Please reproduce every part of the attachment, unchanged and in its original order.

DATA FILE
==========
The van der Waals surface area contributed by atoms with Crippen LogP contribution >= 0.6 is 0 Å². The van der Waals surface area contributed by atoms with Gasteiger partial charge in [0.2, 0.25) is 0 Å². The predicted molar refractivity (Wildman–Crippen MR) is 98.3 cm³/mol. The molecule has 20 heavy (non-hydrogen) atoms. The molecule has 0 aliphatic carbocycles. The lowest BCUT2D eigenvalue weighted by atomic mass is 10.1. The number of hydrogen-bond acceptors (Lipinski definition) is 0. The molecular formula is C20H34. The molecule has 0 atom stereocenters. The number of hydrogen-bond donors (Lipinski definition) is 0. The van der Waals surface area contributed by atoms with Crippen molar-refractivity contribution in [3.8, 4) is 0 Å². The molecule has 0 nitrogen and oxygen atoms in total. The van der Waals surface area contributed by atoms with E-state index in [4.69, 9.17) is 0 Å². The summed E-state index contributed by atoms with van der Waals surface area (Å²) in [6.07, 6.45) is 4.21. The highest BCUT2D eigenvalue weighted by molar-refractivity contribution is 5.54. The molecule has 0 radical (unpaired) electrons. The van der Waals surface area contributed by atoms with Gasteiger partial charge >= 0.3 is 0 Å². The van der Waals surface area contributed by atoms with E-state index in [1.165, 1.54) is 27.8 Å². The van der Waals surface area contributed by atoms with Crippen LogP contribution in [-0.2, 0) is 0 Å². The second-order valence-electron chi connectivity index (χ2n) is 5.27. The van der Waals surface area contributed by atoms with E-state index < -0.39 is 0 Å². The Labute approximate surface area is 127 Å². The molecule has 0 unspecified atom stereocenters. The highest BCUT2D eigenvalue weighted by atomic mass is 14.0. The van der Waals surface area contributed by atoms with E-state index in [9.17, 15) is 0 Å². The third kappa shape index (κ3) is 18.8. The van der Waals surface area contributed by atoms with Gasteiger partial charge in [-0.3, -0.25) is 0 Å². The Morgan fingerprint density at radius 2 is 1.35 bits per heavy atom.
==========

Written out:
The van der Waals surface area contributed by atoms with Crippen LogP contribution >= 0.6 is 0 Å². The van der Waals surface area contributed by atoms with Gasteiger partial charge in [0.2, 0.25) is 0 Å². The predicted molar refractivity (Wildman–Crippen MR) is 98.3 cm³/mol. The molecule has 20 heavy (non-hydrogen) atoms. The molecule has 0 aliphatic carbocycles. The lowest BCUT2D eigenvalue weighted by atomic mass is 10.1. The number of hydrogen-bond acceptors (Lipinski definition) is 0. The molecular formula is C20H34. The molecule has 0 atom stereocenters. The number of hydrogen-bond donors (Lipinski definition) is 0. The van der Waals surface area contributed by atoms with Crippen molar-refractivity contribution in [3.8, 4) is 0 Å². The molecule has 0 nitrogen and oxygen atoms in total. The van der Waals surface area contributed by atoms with E-state index in [4.69, 9.17) is 0 Å². The summed E-state index contributed by atoms with van der Waals surface area (Å²) in [6.07, 6.45) is 4.21. The highest BCUT2D eigenvalue weighted by molar-refractivity contribution is 5.54. The molecule has 0 radical (unpaired) electrons. The van der Waals surface area contributed by atoms with Gasteiger partial charge >= 0.3 is 0 Å². The van der Waals surface area contributed by atoms with E-state index in [1.165, 1.54) is 27.8 Å². The van der Waals surface area contributed by atoms with Crippen LogP contribution in [-0.2, 0) is 0 Å². The second-order valence-electron chi connectivity index (χ2n) is 5.27. The van der Waals surface area contributed by atoms with E-state index < -0.39 is 0 Å². The Labute approximate surface area is 127 Å². The molecule has 0 unspecified atom stereocenters. The highest BCUT2D eigenvalue weighted by atomic mass is 14.0. The van der Waals surface area contributed by atoms with E-state index in [9.17, 15) is 0 Å². The third kappa shape index (κ3) is 18.8. The van der Waals surface area contributed by atoms with Gasteiger partial charge in [-0.3, -0.25) is 0 Å². The Morgan fingerprint density at radius 2 is 1.35 bits per heavy atom.